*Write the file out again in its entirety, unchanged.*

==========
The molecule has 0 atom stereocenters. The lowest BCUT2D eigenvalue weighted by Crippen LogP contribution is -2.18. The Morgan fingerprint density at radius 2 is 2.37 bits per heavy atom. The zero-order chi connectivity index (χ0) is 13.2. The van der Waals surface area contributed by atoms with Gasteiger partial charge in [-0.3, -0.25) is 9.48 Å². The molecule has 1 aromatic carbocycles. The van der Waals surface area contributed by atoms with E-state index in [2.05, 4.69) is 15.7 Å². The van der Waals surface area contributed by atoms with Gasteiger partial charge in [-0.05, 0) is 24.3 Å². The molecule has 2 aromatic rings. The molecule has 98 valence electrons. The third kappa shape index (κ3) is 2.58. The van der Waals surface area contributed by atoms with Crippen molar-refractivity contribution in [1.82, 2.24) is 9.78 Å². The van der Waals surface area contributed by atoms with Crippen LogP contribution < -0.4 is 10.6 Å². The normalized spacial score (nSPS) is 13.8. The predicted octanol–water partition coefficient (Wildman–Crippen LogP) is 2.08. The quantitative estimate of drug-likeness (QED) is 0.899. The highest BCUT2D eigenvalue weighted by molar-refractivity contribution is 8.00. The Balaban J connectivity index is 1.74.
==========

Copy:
The molecule has 0 atom stereocenters. The lowest BCUT2D eigenvalue weighted by Crippen LogP contribution is -2.18. The Morgan fingerprint density at radius 2 is 2.37 bits per heavy atom. The zero-order chi connectivity index (χ0) is 13.2. The van der Waals surface area contributed by atoms with Gasteiger partial charge in [-0.3, -0.25) is 9.48 Å². The molecule has 1 aromatic carbocycles. The van der Waals surface area contributed by atoms with E-state index in [2.05, 4.69) is 15.7 Å². The van der Waals surface area contributed by atoms with Gasteiger partial charge in [-0.05, 0) is 24.3 Å². The molecule has 2 aromatic rings. The molecule has 98 valence electrons. The third kappa shape index (κ3) is 2.58. The van der Waals surface area contributed by atoms with Crippen molar-refractivity contribution in [1.82, 2.24) is 9.78 Å². The van der Waals surface area contributed by atoms with Crippen LogP contribution < -0.4 is 10.6 Å². The normalized spacial score (nSPS) is 13.8. The predicted octanol–water partition coefficient (Wildman–Crippen LogP) is 2.08. The quantitative estimate of drug-likeness (QED) is 0.899. The highest BCUT2D eigenvalue weighted by molar-refractivity contribution is 8.00. The Balaban J connectivity index is 1.74.